The word justice is meaningless when you exist in this world as a marginalized body. Those with privilege are often quick to state that one should not be afraid of the police, or the court system, if one has committed no crime but the experiences of oppressed bodies often include wrongful imprisonment and death at the hand of the criminal justice system. The system is imperfect because it was designed by a people and a culture that are determined to privilege certain bodies.
Bernard Baran was 19 and working as an assistant at a daycare center when he was accused by two parents of sexually molesting their little boy. The fact that this drug addicted pair told the police that they “didn’t want no homo watching their kid,” should have sent off a warning flair to investigating officers. When he was arrested and his photo appeared in the newspaper, five other families came forward to allege abuse.
Despite the fact that a gay man is no more likely to abuse a child than a straight man, the fact that we have constructed them as deviants means that gay men are often suspect when they should not be. After being convicted, Baran became a pariah amongst his fellow prisoners. He was subject to violence and sexual abuse, because his fellow inmates attempted to inflict prisoners justice on this innocent man.
Can there be anything more horrifying than being convicted of a crime that you did not commit and having your life ripped away from you in the pearl of your youth? Baran went to prison not because of overwhelming evidence confirming his guilt but because of a culture of homophobia that is intent on demonizing gay men as sexual predators.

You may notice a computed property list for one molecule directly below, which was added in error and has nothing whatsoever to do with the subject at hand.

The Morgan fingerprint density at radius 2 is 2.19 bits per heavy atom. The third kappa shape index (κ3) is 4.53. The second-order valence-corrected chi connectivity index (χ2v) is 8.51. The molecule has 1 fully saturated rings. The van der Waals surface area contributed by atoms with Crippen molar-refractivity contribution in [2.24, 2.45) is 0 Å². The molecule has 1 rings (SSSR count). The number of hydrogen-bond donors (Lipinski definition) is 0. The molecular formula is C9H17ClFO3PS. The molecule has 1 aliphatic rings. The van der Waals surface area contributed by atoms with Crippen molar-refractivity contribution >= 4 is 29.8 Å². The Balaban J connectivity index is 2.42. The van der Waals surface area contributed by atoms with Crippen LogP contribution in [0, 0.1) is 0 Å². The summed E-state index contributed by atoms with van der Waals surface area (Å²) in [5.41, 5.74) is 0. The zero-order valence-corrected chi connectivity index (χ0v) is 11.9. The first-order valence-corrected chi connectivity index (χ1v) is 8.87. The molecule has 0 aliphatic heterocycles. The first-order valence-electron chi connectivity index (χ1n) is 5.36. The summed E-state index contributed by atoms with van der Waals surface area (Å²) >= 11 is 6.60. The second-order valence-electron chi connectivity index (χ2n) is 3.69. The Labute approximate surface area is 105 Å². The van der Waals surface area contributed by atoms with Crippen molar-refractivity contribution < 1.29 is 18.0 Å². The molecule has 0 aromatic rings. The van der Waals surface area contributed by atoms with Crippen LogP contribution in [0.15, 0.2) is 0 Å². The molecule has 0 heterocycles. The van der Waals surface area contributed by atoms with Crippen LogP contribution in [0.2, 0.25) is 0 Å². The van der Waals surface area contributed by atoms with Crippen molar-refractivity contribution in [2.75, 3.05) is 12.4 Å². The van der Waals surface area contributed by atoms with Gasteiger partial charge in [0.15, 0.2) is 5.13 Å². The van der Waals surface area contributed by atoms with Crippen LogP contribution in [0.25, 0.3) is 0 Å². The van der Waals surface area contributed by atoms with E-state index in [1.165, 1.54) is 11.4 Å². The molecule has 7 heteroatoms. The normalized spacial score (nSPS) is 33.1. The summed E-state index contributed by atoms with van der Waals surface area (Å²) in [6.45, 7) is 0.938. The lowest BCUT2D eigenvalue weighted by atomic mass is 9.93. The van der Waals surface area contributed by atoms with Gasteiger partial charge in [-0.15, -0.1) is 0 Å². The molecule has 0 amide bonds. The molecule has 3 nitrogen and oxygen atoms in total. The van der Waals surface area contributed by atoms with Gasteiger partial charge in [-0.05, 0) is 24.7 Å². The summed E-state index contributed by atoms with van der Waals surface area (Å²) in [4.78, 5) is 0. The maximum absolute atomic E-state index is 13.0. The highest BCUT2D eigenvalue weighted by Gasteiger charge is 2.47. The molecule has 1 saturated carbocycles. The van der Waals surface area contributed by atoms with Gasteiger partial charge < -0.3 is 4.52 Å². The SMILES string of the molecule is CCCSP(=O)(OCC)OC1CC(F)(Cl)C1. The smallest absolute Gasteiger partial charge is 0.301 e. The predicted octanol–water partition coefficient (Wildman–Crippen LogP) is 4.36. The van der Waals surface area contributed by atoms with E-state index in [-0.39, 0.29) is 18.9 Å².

There was evidence in his favor — hours of videotaped interviews with the children — but jurors, Baran and his attorney never saw all of them.
At trial, the prosecutor left out the ones in which Baran’s charges said they’d never been harmed by him.
In others, children say Baran never touched their private parts. In some, children said he did, often after being repeatedly asked the same question until it is answered affirmatively, according to Swomley.
Baran is a better person than I because I would sue for every single dollar that I could get. Even though this will never bring back the 21 years that he lost, he is entitled to some sort of retribution. About suing Baran commented, “It doesn’t seem like it’s enough,” he said. “Unless there’s some kind of change in the system that would make it impossible for this to happen to someone else.”
When we allow homophobia to continue to exist without being challenged and the cost is paid in lives and freedom. Saying things like that’s so gay or using hate terms life faggot, ensures that members of the GLBT community continue to be thought of as second class citizens. How many men like Bernard Baran are currently rotting in jails today because we have decided to construct a gay identity as uniquely deviant?